On Gardening

Improve your home landscape

McClatchy-Tribune News ServiceJanuary 4, 2013 


The New Year is a great time to take a slow, hard look at your landscape. Examine it like a potential buyer. There is really something to be said for curb appeal. As a buyer you probably discovered you liked the ones with gorgeous landscapes better; and homes with attractive landscapes generally bring a premium in price.


The new year is a great time to take a slow, hard look at your landscape. Examine it like a potential buyer.

There is really something to be said for curb appeal. As a buyer, you have probably discovered you like homes with gorgeous landscapes better, and attractive landscapes generally bring a premium in price.

While it’s not necessary to plant your yard to help the house get top dollar, you should avoid doing anything to hurt the investment. And when it comes to the landscape, this includes doing nothing.

Trees and shrubs for the landscape can be expensive, but when you consider what they can do for the value of your home, they may be well worth the investment. Carefully designing and planning for these additions can ensure years of pleasure.

After meticulous planning, some gardeners fail to follow proper planting recommendations. The $5 plant in the $10 planting hole does have merit. Successful establishment of new shrubs and trees in the landscape often depends on planting techniques and care. This will be the only chance to get the new plant off to a good start.

Just like a container – where we usually find success growing plants or flowers – your shrub bed should be well-drained, moist, loose, and humus-rich, with a layer of mulch added to prevent loss of moisture, deter weeds and moderate extremes in soil temperatures. This is why basic planting instructions are included with the plant.

This soil will be the home for the life of those plant’s roots. Metal edging, landscape timbers, brick and masonry work well to separate turf from beds, and to let you raise the soil with organic matter or specially prepared landscape mixes.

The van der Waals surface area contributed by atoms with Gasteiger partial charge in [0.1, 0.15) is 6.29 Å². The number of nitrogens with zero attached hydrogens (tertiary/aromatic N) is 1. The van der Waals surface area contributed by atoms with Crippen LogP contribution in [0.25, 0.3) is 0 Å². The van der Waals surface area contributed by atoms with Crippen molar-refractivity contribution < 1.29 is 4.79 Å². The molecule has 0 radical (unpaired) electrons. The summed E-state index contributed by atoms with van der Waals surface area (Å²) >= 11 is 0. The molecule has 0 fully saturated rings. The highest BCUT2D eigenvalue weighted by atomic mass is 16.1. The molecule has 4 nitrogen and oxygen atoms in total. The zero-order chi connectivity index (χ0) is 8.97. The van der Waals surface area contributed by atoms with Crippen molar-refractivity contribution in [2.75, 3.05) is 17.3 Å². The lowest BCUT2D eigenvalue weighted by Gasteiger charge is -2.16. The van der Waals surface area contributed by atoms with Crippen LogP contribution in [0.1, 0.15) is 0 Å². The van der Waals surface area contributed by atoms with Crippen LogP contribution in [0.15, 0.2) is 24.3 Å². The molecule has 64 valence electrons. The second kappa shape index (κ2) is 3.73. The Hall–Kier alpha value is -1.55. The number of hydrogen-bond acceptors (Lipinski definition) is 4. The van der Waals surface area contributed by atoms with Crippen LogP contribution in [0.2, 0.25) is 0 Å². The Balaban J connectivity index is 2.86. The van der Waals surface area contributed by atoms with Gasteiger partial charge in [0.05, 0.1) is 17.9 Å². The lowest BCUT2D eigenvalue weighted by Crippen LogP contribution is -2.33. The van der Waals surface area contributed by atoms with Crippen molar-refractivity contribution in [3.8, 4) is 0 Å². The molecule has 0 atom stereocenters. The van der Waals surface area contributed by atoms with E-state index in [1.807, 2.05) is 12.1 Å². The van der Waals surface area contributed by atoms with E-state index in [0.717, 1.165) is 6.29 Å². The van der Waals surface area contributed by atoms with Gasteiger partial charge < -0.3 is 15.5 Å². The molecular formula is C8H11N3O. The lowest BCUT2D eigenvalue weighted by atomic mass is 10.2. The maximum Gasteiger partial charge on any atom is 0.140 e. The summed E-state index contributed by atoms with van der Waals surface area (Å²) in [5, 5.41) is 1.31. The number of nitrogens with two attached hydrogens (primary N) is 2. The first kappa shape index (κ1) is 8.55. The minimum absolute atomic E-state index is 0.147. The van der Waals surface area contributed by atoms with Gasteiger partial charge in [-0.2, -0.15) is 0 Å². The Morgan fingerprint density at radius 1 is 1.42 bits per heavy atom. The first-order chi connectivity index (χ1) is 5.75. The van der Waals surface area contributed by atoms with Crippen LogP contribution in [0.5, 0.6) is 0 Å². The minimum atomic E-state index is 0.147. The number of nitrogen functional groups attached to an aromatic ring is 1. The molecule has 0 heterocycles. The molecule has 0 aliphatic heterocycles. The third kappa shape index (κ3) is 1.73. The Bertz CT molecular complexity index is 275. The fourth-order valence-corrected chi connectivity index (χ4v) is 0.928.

Just as you would go to the nursery or garden center to buy a bag of potting mix for a container, you can also prepare your landscape for that raised bed of new azaleas or hollies with a soil mix. At the Columbus (Ga.) Botanical Garden, we regularly purchase a truckload of what I consider black gold – not because it is expensive, but because it allows the soil to be improved and helps plants quickly get established. These soil mixes can be purchased by the bag, cubic yard or truck. When you look at the price by the cubic yard, you’ll wonder why you have been torturing your plants with heavy, compacted clay.

Try to plant in bold curves; avoid straight lines whenever possible. This allows you to create a mystery as to what lies around the curve. Use three to five basic plant materials that you repeat in other parts of the landscape. When you grow one or two of every shrub available, the look may resemble an unplanned arboretum. Place your shrubs in groupings or clusters of odd numbers like five, seven or nine.

If you want shrubs but the economy has you flinching, stretch the pocketbook by buying larger container-grown shrubs and smaller trees. It might seem expensive to buy 3- and 5-gallon shrubs, but you will not need as many – and you will be more likely to plant at the correct spacing.

Just like pledging to get fit after the new year begins, it’s also good to get back to basics in your landscape. Your home is your most important investment, and after a little digging, you may find yourself getting fit, too!

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